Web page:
Suu Kyi's long period of detention for her democratic advocacy, prevented her from traveling outside of the country to receive the prestigious award.
Until November 2010, Suu Kyi has been in detention for 15 of the last 20 years
for her democratic advocacy in the impoverished Asian nation.
In her acceptance speech in Norway, Suu Kyi talked about the current democratic space in Myanmar (formerly Burma), saying there has been positive steps towards democratization but she was cautious about its future.
'If I advocate cautious optimism it is not because I do not have faith in the future but because I do not want to encourage blind faith,' she said in her speech posted on Daily Mail
As she continues to talk about freedom and human rights in her homeland, Suu Kyi said there are still thousands of political prisoners languishing in jails.
The present dispensation under President Thein Sein has been praised by many western countries for releasing high profile political prisoners. But Suu Kyi said, there are thousands more languishing in jails who deserve freedom.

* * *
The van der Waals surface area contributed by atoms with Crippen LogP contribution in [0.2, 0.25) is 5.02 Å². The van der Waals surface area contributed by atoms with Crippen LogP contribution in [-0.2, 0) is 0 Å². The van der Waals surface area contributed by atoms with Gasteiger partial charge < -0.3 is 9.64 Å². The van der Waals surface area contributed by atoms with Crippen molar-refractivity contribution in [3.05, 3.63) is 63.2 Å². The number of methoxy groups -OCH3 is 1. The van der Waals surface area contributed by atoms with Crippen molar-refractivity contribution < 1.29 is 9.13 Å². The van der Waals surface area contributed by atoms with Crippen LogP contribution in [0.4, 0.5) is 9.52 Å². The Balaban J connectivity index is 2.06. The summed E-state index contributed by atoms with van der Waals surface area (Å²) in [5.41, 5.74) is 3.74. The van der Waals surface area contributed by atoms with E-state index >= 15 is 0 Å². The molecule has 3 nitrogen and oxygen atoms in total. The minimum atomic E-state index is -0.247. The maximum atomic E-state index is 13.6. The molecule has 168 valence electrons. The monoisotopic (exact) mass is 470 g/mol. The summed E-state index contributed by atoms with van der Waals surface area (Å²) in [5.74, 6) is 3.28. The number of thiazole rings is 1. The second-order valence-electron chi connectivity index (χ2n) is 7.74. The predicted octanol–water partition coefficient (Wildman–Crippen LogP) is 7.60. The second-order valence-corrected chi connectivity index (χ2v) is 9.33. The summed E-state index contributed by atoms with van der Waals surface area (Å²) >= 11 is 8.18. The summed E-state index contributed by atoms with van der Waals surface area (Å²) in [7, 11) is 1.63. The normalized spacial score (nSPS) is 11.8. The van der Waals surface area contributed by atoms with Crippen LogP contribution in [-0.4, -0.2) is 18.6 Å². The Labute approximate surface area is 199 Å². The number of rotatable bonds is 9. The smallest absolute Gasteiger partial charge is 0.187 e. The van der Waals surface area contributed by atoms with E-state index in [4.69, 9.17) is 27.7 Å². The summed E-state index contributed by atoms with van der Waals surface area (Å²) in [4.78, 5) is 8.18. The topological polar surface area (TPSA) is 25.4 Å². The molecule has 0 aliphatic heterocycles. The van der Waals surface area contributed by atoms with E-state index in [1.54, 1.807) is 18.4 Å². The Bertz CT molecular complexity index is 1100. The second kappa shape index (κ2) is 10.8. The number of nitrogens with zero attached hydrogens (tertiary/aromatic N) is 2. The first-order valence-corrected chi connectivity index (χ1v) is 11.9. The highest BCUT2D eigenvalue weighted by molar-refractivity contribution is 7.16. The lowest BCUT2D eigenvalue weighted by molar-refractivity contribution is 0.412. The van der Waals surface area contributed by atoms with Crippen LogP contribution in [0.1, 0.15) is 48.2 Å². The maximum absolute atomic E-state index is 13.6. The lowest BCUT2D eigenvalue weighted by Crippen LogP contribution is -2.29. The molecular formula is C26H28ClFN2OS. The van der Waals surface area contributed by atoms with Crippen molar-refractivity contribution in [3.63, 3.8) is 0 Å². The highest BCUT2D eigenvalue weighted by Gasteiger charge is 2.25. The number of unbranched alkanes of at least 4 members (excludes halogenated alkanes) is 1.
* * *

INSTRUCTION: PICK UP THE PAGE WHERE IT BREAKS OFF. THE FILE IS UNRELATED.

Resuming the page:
'I am fortunate to be living in an age when the fate of prisoners of conscience anywhere has become the concern of people everywhere, an age when democracy and human rights are widely, even if not universally, accepted as the birthright of all,' Suu Kyi said.
'It is to be feared that because the best known detainees have been released, the remainder, the unknown ones, will be forgotten,' she added.
To highlight her world tour apart from her Oslo visit for her Nobel Peace Prize award, Suu Kyi is set to visit London where she spent her best years as student at Oxford and where she met her husband Michael Aris, who died of prostate cancer in 1999.
Apart from her scheduled meeting with Prime Minister David Cameron, Suu Kyi will be meeting for the first time in person, her favorite radio show host Dave Lee Travis, whose easy-listening program helped her during her days under house arrest.
“I would listen to that quite happily because the listeners would write in and I had a chance to hear other people’s worlds,” she said. “It made my world much more complete,” Suu Kyi said in a Global Post